Towns win a round in court against unfettered fracking
TRY TO IMAGINE that you live in a nice suburban residential neighborhood and someone wants to open up an industrial chicken farm nearby — or maybe a fireworks factory or a steel mill. Surely, local zoning laws would not permit it, just as they would prohibit other commercial and industrial uses of residential areas.
TRY TO IMAGINE that you live in a nice suburban residential neighborhood and someone wants to open up an industrial chicken farm nearby — or maybe a fireworks factory or a steel mill.
Surely, local zoning laws would not permit it, just as they would prohibit other commercial and industrial uses of residential areas.
But Act 13, Pennsylvania's giveaway to the fracking industry, would allow natural-gas drilling in nearly any neighborhood where drillers want to drill, including towns whose zoning does not allow it. And there would be nothing you — or the local leaders you elected to protect your quality of life — could do about it.
As part of a law that created impact fees for hydraulic fracturing, Act 13 allows natural-gas drilling in every zoning district, with some buffers: drilling has to be 300 feet from springs, rivers and wetlands; 500 feet from buildings and water wells, and 1,000 feet of drinking-water sources. The state law forces local municipalities to rewrite their zoning rules to conform to these provisions or lose impact fees from drilling.
Seem undemocratic, unfair, maybe even unconstitutional? That's what seven municipalities, including Nockamixon Township and Yardley Borough in Bucks County, argued. Last week, Commonwealth Court agreed, but just barely.
In a 4-3 decision, the court said the state did not have the right to strip local municipalities of zoning rights solely for the benefit of the hydraulic-fracturing industry — and only that industry.
Within a day, Gov. Corbett announced that he would appeal the decision to the state Supreme Court. If the high court upholds longstanding principles of zoning and property rights, it will strike down this anti-democratic law passed in haste by the Legislature in February. And that may buy some time to finally exercise some due scientific diligence on the industry.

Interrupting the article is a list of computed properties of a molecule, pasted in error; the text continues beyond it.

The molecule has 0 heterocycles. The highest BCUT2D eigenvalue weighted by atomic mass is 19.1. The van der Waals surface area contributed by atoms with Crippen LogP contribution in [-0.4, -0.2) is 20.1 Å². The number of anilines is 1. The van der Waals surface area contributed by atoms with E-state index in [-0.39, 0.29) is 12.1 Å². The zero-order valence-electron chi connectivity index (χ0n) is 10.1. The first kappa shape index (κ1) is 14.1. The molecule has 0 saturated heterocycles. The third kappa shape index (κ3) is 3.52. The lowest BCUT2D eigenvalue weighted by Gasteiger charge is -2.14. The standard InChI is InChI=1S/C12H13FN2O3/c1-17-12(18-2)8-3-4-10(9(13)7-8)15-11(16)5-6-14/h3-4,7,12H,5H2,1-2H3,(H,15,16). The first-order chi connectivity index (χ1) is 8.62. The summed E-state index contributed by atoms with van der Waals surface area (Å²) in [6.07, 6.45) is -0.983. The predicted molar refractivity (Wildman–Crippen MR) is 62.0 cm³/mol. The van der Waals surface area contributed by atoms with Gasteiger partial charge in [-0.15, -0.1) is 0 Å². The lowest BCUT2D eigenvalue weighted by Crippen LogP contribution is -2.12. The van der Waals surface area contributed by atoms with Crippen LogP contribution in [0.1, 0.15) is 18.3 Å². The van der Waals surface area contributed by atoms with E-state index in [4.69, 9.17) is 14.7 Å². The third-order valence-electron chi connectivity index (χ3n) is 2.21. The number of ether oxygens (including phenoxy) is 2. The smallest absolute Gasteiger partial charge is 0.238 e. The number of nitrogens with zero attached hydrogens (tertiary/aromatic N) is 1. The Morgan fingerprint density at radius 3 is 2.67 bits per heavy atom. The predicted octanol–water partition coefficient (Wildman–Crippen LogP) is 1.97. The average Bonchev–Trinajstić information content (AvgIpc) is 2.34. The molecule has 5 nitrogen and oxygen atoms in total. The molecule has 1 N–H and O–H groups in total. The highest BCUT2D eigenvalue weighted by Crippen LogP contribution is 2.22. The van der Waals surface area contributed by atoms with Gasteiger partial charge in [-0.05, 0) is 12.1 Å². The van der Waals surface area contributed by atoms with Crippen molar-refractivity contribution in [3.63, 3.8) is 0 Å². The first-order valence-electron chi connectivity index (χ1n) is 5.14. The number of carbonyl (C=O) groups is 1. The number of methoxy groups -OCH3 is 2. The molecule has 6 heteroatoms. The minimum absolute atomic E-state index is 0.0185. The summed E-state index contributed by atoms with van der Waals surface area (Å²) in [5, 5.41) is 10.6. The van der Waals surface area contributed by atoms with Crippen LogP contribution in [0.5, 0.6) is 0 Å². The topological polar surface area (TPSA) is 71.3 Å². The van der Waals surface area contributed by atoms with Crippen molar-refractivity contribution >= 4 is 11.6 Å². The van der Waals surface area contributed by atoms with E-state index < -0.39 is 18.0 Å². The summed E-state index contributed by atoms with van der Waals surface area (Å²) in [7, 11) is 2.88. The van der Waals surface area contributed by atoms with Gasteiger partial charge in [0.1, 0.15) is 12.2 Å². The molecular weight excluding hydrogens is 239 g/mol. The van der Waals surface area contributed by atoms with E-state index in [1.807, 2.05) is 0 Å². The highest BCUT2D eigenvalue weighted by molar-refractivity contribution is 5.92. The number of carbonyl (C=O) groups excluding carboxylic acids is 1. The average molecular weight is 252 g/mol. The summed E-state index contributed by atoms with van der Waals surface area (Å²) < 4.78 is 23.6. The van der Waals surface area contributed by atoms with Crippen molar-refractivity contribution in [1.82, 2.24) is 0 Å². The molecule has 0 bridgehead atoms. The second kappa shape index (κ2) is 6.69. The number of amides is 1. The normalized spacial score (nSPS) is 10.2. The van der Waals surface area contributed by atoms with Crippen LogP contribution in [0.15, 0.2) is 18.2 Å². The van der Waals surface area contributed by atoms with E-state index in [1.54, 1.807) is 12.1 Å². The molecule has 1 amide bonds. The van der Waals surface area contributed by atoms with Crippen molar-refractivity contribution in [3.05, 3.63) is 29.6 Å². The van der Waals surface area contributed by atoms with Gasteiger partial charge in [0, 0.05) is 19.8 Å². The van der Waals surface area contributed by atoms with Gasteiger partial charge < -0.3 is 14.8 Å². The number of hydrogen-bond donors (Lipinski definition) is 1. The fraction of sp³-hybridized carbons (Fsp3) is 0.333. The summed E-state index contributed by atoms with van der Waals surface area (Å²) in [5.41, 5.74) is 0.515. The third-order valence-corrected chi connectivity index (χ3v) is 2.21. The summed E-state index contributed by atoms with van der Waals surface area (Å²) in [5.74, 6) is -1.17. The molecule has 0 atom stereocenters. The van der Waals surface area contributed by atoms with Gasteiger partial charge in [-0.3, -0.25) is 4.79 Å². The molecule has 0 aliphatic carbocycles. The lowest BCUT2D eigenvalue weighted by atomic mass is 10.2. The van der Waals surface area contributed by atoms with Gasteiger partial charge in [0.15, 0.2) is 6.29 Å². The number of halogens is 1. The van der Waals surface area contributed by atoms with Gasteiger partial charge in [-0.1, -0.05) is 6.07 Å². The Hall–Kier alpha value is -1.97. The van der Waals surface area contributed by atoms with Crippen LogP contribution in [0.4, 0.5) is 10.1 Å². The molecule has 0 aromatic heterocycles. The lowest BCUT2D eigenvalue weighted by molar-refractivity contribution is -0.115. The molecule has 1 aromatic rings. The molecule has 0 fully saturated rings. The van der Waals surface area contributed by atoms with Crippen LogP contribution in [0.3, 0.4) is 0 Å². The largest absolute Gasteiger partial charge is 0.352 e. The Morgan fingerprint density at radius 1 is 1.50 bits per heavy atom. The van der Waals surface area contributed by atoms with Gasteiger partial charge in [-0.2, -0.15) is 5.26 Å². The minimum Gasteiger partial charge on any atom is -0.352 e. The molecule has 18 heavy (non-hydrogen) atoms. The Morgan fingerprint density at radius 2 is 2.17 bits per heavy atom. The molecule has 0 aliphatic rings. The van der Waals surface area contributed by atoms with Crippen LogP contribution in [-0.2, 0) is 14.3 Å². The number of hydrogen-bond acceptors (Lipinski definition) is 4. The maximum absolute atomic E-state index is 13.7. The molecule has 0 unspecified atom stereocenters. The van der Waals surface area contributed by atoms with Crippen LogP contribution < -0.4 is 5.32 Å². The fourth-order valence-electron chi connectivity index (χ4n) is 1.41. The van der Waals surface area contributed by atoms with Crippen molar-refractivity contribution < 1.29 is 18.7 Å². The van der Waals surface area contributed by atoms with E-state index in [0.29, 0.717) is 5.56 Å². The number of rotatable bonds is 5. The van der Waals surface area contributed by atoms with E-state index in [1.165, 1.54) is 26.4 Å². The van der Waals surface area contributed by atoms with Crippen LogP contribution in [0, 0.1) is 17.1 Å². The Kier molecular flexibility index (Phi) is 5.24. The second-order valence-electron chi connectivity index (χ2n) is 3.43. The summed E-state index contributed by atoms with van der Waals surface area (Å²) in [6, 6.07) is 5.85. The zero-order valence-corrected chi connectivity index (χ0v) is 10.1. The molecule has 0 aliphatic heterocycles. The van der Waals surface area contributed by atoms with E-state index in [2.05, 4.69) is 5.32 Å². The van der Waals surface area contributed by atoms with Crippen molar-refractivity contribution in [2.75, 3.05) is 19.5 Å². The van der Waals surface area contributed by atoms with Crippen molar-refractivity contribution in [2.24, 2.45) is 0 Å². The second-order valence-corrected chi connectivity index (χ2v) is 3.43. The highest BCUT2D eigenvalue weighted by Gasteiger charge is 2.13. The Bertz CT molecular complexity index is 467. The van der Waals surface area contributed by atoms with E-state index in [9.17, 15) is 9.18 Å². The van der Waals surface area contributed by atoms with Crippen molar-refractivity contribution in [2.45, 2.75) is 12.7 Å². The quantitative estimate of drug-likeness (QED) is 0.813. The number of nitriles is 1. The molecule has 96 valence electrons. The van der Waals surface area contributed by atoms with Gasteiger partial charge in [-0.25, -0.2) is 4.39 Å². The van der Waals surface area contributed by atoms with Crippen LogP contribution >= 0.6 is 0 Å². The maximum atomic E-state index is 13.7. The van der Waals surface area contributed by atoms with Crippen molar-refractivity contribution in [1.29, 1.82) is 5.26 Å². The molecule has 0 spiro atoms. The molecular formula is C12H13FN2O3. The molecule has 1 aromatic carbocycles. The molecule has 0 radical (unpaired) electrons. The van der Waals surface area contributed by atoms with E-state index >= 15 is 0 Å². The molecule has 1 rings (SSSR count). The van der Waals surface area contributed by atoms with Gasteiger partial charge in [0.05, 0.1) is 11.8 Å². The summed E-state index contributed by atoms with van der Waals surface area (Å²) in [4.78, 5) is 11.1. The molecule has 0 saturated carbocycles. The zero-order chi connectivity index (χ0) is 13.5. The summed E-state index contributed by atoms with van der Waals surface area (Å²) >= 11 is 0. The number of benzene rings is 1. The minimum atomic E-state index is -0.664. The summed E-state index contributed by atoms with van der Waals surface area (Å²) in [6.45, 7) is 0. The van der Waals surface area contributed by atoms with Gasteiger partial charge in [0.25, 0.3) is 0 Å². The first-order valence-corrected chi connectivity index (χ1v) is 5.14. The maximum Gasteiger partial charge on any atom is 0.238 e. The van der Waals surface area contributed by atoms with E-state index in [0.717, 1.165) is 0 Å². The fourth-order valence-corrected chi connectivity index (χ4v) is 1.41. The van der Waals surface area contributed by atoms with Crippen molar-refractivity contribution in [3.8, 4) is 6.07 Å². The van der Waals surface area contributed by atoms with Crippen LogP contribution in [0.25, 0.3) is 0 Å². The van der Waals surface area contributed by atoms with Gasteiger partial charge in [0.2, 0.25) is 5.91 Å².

In fracking, a mixture of water, sand, and a secret (to ordinary people, anyway) cocktail of chemicals is injected into the ground under high pressure to break through rock and release oil and natural gas. While the industry claims there is no conclusive proof that fracking hurts the environment, in many areas fracking wells and waste pits have been accompanied by contaminated and even flammable drinking water, earthquakes and a host of physical health symptoms.
We do not understand how Pennsylvania legislators of either party find it so easy to pass laws that ignore potential health and environmental hazards — as if their own health and that of their families and neighbors were somehow exempt from contamination and illness.
But put aside the environmental and health issues. Why should one business be able to negate the rules that other businesses, from widget factories to retail stores, have had to follow for decades, simply because they have some high-placed Friends in Pennsylvania?
As state Rep. Tim Briggs, D-Montgomery, puts it, the state seems headed toward repeating the devastation left by the coal barons a century ago.
The Supreme Court should slow the Pennsylvania Gas Rush by blocking the implementation of Act 13. If Pennsylvania legislators don't want to protect their constituents, at least local municipal leaders should be allowed to do it.